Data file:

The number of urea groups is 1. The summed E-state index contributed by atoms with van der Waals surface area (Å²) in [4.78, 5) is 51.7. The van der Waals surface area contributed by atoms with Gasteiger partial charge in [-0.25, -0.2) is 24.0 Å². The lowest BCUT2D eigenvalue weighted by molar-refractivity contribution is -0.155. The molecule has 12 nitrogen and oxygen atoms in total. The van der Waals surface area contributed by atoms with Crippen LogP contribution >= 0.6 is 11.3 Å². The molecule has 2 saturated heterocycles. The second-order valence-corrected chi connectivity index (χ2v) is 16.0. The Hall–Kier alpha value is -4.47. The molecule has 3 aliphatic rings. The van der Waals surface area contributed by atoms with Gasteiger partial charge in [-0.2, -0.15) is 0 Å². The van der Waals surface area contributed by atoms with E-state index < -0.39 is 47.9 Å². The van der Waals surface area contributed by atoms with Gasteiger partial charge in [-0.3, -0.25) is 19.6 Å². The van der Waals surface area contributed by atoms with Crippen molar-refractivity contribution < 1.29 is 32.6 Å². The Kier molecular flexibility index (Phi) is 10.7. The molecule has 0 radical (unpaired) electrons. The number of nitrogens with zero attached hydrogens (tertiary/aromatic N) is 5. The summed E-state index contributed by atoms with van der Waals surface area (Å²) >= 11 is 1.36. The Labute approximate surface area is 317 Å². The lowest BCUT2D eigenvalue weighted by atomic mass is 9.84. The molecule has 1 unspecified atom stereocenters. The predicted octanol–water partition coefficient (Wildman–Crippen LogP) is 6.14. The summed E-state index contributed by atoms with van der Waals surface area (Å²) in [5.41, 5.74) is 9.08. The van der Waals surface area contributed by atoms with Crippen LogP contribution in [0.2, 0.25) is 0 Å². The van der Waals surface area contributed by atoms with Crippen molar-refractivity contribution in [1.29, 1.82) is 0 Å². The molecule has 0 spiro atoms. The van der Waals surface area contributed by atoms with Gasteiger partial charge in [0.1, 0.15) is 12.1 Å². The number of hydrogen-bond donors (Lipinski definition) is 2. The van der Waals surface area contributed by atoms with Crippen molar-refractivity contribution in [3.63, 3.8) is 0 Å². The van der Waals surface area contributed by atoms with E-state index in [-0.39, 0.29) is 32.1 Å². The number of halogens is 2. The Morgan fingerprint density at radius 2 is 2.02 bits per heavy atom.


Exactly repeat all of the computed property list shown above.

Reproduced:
The number of urea groups is 1. The summed E-state index contributed by atoms with van der Waals surface area (Å²) in [4.78, 5) is 51.7. The van der Waals surface area contributed by atoms with Gasteiger partial charge in [-0.25, -0.2) is 24.0 Å². The lowest BCUT2D eigenvalue weighted by molar-refractivity contribution is -0.155. The molecule has 12 nitrogen and oxygen atoms in total. The van der Waals surface area contributed by atoms with Crippen LogP contribution >= 0.6 is 11.3 Å². The molecule has 2 saturated heterocycles. The second-order valence-corrected chi connectivity index (χ2v) is 16.0. The Hall–Kier alpha value is -4.47. The molecule has 3 aliphatic rings. The van der Waals surface area contributed by atoms with Gasteiger partial charge in [-0.2, -0.15) is 0 Å². The van der Waals surface area contributed by atoms with E-state index < -0.39 is 47.9 Å². The van der Waals surface area contributed by atoms with Gasteiger partial charge in [-0.3, -0.25) is 19.6 Å². The van der Waals surface area contributed by atoms with Crippen molar-refractivity contribution < 1.29 is 32.6 Å². The Kier molecular flexibility index (Phi) is 10.7. The molecule has 0 radical (unpaired) electrons. The number of nitrogens with zero attached hydrogens (tertiary/aromatic N) is 5. The summed E-state index contributed by atoms with van der Waals surface area (Å²) >= 11 is 1.36. The Labute approximate surface area is 317 Å². The lowest BCUT2D eigenvalue weighted by atomic mass is 9.84. The molecule has 1 unspecified atom stereocenters. The predicted octanol–water partition coefficient (Wildman–Crippen LogP) is 6.14. The summed E-state index contributed by atoms with van der Waals surface area (Å²) in [5.41, 5.74) is 9.08. The van der Waals surface area contributed by atoms with Crippen LogP contribution in [0.2, 0.25) is 0 Å². The van der Waals surface area contributed by atoms with Crippen molar-refractivity contribution in [1.29, 1.82) is 0 Å². The molecule has 0 spiro atoms. The van der Waals surface area contributed by atoms with Gasteiger partial charge in [0.1, 0.15) is 12.1 Å². The number of hydrogen-bond donors (Lipinski definition) is 2. The van der Waals surface area contributed by atoms with Crippen molar-refractivity contribution in [3.63, 3.8) is 0 Å². The van der Waals surface area contributed by atoms with E-state index in [-0.39, 0.29) is 32.1 Å². The number of halogens is 2. The Morgan fingerprint density at radius 2 is 2.02 bits per heavy atom.